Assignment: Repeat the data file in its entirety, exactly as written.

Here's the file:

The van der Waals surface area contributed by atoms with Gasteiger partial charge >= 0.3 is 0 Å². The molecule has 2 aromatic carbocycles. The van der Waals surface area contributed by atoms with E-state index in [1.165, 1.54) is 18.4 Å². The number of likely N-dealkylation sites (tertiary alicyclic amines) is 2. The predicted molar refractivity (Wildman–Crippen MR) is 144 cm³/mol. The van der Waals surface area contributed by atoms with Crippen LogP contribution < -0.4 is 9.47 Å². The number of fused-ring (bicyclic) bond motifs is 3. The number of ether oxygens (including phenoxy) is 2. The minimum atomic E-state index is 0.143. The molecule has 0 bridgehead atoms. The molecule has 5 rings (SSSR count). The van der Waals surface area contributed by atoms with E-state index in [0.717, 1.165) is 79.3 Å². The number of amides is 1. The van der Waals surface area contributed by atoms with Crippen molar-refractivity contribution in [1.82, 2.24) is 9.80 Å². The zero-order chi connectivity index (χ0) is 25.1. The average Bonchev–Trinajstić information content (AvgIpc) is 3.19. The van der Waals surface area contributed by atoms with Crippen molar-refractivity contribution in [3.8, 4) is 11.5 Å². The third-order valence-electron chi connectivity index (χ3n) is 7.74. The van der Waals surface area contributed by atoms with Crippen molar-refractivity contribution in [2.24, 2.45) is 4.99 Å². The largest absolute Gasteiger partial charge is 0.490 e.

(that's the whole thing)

The van der Waals surface area contributed by atoms with Gasteiger partial charge >= 0.3 is 0 Å². The molecule has 2 aromatic carbocycles. The van der Waals surface area contributed by atoms with E-state index in [1.165, 1.54) is 18.4 Å². The number of likely N-dealkylation sites (tertiary alicyclic amines) is 2. The predicted molar refractivity (Wildman–Crippen MR) is 144 cm³/mol. The van der Waals surface area contributed by atoms with Crippen LogP contribution < -0.4 is 9.47 Å². The number of fused-ring (bicyclic) bond motifs is 3. The number of ether oxygens (including phenoxy) is 2. The minimum atomic E-state index is 0.143. The molecule has 0 bridgehead atoms. The molecule has 5 rings (SSSR count). The van der Waals surface area contributed by atoms with E-state index in [0.717, 1.165) is 79.3 Å². The number of amides is 1. The van der Waals surface area contributed by atoms with Crippen molar-refractivity contribution in [1.82, 2.24) is 9.80 Å². The zero-order chi connectivity index (χ0) is 25.1. The average Bonchev–Trinajstić information content (AvgIpc) is 3.19. The van der Waals surface area contributed by atoms with Crippen molar-refractivity contribution in [3.8, 4) is 11.5 Å². The third-order valence-electron chi connectivity index (χ3n) is 7.74. The van der Waals surface area contributed by atoms with Crippen molar-refractivity contribution in [2.24, 2.45) is 4.99 Å². The largest absolute Gasteiger partial charge is 0.490 e.